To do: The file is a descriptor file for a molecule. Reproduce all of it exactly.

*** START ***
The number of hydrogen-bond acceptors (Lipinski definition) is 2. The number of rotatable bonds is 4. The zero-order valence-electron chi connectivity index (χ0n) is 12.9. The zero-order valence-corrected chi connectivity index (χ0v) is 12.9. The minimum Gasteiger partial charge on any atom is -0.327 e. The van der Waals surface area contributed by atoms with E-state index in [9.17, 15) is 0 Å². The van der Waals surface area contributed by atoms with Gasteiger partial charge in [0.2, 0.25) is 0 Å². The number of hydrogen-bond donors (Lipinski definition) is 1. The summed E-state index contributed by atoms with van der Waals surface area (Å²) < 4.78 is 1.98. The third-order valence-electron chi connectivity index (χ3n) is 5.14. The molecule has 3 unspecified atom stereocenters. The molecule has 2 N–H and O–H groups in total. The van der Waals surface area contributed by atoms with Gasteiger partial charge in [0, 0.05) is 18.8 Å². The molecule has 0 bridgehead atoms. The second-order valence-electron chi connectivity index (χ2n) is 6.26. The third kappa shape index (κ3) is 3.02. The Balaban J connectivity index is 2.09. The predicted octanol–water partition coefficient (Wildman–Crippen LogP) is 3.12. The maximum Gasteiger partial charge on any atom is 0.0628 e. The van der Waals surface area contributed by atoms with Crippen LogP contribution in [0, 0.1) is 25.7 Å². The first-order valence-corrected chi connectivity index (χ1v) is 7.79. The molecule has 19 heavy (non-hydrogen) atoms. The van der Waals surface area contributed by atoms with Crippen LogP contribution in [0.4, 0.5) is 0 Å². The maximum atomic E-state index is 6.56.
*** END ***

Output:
The number of hydrogen-bond acceptors (Lipinski definition) is 2. The number of rotatable bonds is 4. The zero-order valence-electron chi connectivity index (χ0n) is 12.9. The zero-order valence-corrected chi connectivity index (χ0v) is 12.9. The minimum Gasteiger partial charge on any atom is -0.327 e. The van der Waals surface area contributed by atoms with E-state index in [9.17, 15) is 0 Å². The van der Waals surface area contributed by atoms with Gasteiger partial charge in [0.2, 0.25) is 0 Å². The number of hydrogen-bond donors (Lipinski definition) is 1. The summed E-state index contributed by atoms with van der Waals surface area (Å²) < 4.78 is 1.98. The third-order valence-electron chi connectivity index (χ3n) is 5.14. The molecule has 3 unspecified atom stereocenters. The molecule has 2 N–H and O–H groups in total. The van der Waals surface area contributed by atoms with Gasteiger partial charge in [0, 0.05) is 18.8 Å². The molecule has 0 bridgehead atoms. The second-order valence-electron chi connectivity index (χ2n) is 6.26. The third kappa shape index (κ3) is 3.02. The Balaban J connectivity index is 2.09. The predicted octanol–water partition coefficient (Wildman–Crippen LogP) is 3.12. The maximum Gasteiger partial charge on any atom is 0.0628 e. The van der Waals surface area contributed by atoms with Crippen LogP contribution in [0, 0.1) is 25.7 Å². The first-order valence-corrected chi connectivity index (χ1v) is 7.79. The molecule has 19 heavy (non-hydrogen) atoms. The van der Waals surface area contributed by atoms with Crippen LogP contribution in [0.4, 0.5) is 0 Å². The maximum atomic E-state index is 6.56.